I had hoped to be able to crash again with the Brit Mommy type who befriended me when I arrived in London, but she apparently was not in town or busy when I got back.  I called her twice the first day and never got an answer, this in the days before Answering Machines and Voicemail.  She probably was on Vacation or just not home.

The REASON I called her was this:

All the Students and other Cheap Travellers who had come over to Eurotrashland through the Summer all converged on London at the end of the summer in the last week before the Colleges reopenned for the Fall Semester here in the FSoA.  Freddie was only running a few planes, and they could not handle so many passengers all at once.  The rest of the Airline Tickets were double or triple his price.  So THE BIG QUEUE formed along the Thames river, hundreds if not thousands of young Amerikans seeking to get BACK to the FSoA all at once on the cheap flights of Freddie Laker.  It took DAYS of waiting in this Queue, which was very informal really, Freddy did not organize it, we did.

Along the Thames River, hundreds of Shanty shacks were set up by Students with No Tents with them.  They were constructed from Plastic, Pallets, Scrap Wood, old newspapers and Boxes from Grocery stores.  The average wait was 2-3 days in the queue.  I  have Googled to find Pictures of this time, but apparently either nobody ever put them up or else Google won’t find them.  The Entrepreneurs walked the line Hawking T-shirts which read “Better Laker than Never” and “‘Sooner or Laker“.  Not a lot different than an OWS encampment, just not as nice with commercially produced Tents and Tarps.

Unlike my less well prepped neighbors, I DID have a Tent, and an Air Matress too!  This made me a VERY popular guy amongst the Ladies, even more Popular than the guys who had some Hash to smoke. 🙂  So the 3 Days I spent on the Big Queue on the Thames River were actually a lot of FUN and I would have stayed longer except I was 100% OUT OF CASH even for Food so I hadda get home.  Besides, Freshman Orientation at Columbia was starting in around 2 or 3 days.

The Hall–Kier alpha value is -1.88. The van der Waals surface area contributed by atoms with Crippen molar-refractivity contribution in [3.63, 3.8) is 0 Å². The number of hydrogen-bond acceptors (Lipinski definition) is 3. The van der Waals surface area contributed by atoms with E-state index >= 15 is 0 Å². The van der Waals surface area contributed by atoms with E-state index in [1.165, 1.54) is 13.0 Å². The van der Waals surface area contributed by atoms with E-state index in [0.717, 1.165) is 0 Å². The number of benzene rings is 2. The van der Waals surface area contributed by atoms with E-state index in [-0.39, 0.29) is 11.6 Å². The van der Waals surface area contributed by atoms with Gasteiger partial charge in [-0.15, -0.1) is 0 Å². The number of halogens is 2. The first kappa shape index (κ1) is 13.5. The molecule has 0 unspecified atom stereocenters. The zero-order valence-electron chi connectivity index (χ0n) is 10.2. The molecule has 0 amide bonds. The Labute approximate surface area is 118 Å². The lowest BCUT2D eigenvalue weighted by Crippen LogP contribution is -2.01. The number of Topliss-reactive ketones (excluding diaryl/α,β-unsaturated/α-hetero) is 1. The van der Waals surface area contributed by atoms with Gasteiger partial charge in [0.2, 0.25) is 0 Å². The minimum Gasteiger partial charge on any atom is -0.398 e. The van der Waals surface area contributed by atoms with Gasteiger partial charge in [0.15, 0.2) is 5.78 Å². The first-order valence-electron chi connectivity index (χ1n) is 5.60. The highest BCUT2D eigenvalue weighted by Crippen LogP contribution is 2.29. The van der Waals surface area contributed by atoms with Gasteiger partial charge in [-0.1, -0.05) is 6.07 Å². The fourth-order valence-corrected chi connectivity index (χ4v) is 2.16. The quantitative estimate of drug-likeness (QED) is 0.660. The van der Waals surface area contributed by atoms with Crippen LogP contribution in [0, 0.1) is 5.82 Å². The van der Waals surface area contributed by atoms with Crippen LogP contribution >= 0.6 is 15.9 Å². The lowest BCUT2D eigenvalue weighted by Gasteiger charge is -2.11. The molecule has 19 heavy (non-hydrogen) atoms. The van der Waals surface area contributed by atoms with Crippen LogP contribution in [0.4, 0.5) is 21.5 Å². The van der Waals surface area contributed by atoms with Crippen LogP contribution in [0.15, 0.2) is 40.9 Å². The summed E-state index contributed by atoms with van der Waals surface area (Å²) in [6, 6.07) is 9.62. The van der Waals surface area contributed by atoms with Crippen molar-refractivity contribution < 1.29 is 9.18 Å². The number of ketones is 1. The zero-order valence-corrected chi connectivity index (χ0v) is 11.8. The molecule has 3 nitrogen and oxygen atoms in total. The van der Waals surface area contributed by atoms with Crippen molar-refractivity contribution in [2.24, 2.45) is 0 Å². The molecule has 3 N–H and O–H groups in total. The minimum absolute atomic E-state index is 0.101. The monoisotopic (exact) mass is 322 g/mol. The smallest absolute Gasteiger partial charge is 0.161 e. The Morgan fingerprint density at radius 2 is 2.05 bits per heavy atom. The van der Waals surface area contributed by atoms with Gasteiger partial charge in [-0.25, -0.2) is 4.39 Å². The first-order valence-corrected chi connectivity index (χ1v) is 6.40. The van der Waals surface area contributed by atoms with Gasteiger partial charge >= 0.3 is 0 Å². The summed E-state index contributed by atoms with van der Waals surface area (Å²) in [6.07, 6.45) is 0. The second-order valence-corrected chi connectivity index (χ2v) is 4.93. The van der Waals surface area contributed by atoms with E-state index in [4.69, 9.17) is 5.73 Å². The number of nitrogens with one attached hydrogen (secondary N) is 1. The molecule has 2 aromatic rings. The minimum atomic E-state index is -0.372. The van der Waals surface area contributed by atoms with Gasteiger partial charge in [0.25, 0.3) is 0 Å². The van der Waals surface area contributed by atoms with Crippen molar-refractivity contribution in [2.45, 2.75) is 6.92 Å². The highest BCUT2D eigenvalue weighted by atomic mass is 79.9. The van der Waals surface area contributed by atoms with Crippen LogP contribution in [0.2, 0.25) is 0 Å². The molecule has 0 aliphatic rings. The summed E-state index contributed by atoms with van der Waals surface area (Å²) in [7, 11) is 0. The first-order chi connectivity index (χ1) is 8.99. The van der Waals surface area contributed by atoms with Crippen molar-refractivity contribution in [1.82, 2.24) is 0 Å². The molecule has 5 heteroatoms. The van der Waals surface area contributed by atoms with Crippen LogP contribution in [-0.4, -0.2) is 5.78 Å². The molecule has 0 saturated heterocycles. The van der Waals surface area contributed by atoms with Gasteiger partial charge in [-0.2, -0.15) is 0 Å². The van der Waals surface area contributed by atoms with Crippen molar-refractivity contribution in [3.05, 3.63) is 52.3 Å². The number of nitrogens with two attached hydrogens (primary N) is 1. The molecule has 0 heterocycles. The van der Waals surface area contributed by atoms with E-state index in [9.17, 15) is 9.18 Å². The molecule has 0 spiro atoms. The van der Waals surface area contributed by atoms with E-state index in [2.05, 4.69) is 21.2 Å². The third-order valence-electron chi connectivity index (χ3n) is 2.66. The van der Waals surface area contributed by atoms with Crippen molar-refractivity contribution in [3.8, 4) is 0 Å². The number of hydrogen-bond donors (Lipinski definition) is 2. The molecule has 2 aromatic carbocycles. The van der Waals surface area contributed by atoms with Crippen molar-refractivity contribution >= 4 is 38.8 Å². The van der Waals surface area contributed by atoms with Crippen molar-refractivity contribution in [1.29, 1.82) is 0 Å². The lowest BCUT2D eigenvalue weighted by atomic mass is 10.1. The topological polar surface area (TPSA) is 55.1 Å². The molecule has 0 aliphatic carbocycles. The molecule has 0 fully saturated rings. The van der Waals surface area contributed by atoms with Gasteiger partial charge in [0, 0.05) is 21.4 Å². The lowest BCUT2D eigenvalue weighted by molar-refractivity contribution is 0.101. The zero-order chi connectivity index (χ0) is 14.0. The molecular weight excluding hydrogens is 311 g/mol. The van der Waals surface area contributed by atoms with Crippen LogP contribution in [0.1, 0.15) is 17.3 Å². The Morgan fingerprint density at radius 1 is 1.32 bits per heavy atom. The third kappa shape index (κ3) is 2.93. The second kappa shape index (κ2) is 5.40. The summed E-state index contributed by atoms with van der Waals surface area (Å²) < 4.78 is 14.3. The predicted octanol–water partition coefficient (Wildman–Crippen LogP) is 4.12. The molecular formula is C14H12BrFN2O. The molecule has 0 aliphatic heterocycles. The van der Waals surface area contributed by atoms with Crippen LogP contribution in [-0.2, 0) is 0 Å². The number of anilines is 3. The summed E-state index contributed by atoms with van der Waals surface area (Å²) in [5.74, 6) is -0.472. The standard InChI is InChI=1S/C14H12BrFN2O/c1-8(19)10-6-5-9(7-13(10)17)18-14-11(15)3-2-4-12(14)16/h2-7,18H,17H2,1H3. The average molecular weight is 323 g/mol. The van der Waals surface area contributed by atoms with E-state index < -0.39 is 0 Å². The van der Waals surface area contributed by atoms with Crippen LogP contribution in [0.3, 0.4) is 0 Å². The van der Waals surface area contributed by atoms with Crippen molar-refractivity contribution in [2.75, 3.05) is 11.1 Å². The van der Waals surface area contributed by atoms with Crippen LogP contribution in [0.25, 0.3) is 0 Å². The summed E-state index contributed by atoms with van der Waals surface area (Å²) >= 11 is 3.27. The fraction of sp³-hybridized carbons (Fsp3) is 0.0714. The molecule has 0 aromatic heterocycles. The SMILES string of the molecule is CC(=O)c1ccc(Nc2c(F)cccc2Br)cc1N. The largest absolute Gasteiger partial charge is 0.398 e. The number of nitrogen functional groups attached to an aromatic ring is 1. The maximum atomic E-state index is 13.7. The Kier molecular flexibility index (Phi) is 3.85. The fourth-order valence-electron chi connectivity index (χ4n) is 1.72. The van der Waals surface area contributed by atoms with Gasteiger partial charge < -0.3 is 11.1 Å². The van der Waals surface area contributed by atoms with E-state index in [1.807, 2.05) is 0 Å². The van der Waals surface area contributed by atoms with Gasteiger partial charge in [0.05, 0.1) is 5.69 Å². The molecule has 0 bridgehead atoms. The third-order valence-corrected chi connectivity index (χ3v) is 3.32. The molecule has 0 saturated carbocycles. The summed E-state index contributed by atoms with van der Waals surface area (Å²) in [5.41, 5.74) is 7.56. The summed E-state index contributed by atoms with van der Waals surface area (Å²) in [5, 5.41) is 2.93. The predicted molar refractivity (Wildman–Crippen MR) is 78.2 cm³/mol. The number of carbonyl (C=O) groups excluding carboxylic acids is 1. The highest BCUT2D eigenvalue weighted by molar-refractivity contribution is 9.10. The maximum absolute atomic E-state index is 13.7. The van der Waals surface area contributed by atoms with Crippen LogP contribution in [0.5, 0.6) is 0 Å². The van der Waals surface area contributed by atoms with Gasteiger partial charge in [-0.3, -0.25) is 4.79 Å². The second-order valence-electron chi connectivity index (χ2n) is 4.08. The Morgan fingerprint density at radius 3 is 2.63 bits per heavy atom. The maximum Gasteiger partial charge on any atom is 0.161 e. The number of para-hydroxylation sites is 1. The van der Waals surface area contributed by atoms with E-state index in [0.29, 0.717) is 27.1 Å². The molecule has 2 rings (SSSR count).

Now, in a conversation a while back with Diner Karpatok, I mentioned that I was “Serially Monogamous” and did not Indiscriminately Bang a lot of Coeds in College.  This story of course belies that claim, but the Eurail Adventure was an anomaly and only represents 8 weeks out of my whole life.  In total during that 2 months I think I banged 5 different girls, which was more than in all my years of College.  That was what all the Teens and 20s  Interrailing were DOING!  It was the whole reason for making these Journeys.  It represented a form of Coming of Age in the Age of Oil over in Europe.

Is there anything else which makes this Article “Peak Oil” and “Collapse” related?  Not on the surface of course, it’s just more Autobio off my keyboard  so the readers get a better Picture of the guy who writes all the DOOM on the pages of the Doomstead Diner.  But in subtext there is much related to these themes.

First off, the Cheap Airfare which got me over to Europe in the first place is among the first thing that is going to dissappear here, and horny HS Graduates here who want to go traipsing around Europe looking for I Am Curious Yellow Swedish Girls will not be doing this much longer.  The Swedish Girls themselves won’t be travelling around doing this either in Spain and Greece, where they are likely to get caught up in a Riot.  Many people all travelling around willy-nilly being “Tourists” is going the way of the Dinosaur here, and will not return anytime too soon.